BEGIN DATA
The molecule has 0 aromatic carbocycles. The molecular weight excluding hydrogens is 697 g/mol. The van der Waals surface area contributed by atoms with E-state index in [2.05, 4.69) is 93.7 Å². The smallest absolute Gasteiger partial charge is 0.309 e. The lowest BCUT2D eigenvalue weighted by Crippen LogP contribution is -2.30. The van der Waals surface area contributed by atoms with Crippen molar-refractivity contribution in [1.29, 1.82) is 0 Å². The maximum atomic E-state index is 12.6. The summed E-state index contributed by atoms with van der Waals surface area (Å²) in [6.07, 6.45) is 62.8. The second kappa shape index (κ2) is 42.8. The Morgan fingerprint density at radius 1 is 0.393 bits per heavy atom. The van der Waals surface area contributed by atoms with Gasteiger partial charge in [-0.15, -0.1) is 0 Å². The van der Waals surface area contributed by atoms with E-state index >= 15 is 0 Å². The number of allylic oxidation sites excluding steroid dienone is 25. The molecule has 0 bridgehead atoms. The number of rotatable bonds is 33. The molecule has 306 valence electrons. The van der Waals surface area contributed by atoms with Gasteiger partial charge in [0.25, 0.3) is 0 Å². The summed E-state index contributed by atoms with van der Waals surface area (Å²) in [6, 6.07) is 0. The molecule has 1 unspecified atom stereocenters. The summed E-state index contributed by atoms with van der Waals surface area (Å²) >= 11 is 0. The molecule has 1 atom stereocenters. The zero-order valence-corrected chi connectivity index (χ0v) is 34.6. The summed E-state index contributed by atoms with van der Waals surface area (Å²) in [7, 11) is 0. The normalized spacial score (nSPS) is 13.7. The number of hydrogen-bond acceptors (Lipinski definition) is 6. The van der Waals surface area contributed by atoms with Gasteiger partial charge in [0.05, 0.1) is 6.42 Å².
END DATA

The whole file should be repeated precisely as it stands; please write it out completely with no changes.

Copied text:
The molecule has 0 aromatic carbocycles. The molecular weight excluding hydrogens is 697 g/mol. The van der Waals surface area contributed by atoms with E-state index in [2.05, 4.69) is 93.7 Å². The smallest absolute Gasteiger partial charge is 0.309 e. The lowest BCUT2D eigenvalue weighted by Crippen LogP contribution is -2.30. The van der Waals surface area contributed by atoms with Crippen molar-refractivity contribution in [1.29, 1.82) is 0 Å². The maximum atomic E-state index is 12.6. The summed E-state index contributed by atoms with van der Waals surface area (Å²) in [6.07, 6.45) is 62.8. The second kappa shape index (κ2) is 42.8. The Morgan fingerprint density at radius 1 is 0.393 bits per heavy atom. The van der Waals surface area contributed by atoms with Gasteiger partial charge in [-0.15, -0.1) is 0 Å². The van der Waals surface area contributed by atoms with E-state index >= 15 is 0 Å². The number of allylic oxidation sites excluding steroid dienone is 25. The molecule has 0 bridgehead atoms. The number of rotatable bonds is 33. The molecule has 306 valence electrons. The van der Waals surface area contributed by atoms with Gasteiger partial charge in [0.25, 0.3) is 0 Å². The summed E-state index contributed by atoms with van der Waals surface area (Å²) in [6, 6.07) is 0. The molecule has 1 unspecified atom stereocenters. The summed E-state index contributed by atoms with van der Waals surface area (Å²) >= 11 is 0. The molecule has 1 atom stereocenters. The zero-order valence-corrected chi connectivity index (χ0v) is 34.6. The summed E-state index contributed by atoms with van der Waals surface area (Å²) in [7, 11) is 0. The normalized spacial score (nSPS) is 13.7. The number of hydrogen-bond acceptors (Lipinski definition) is 6. The van der Waals surface area contributed by atoms with Gasteiger partial charge in [0.05, 0.1) is 6.42 Å².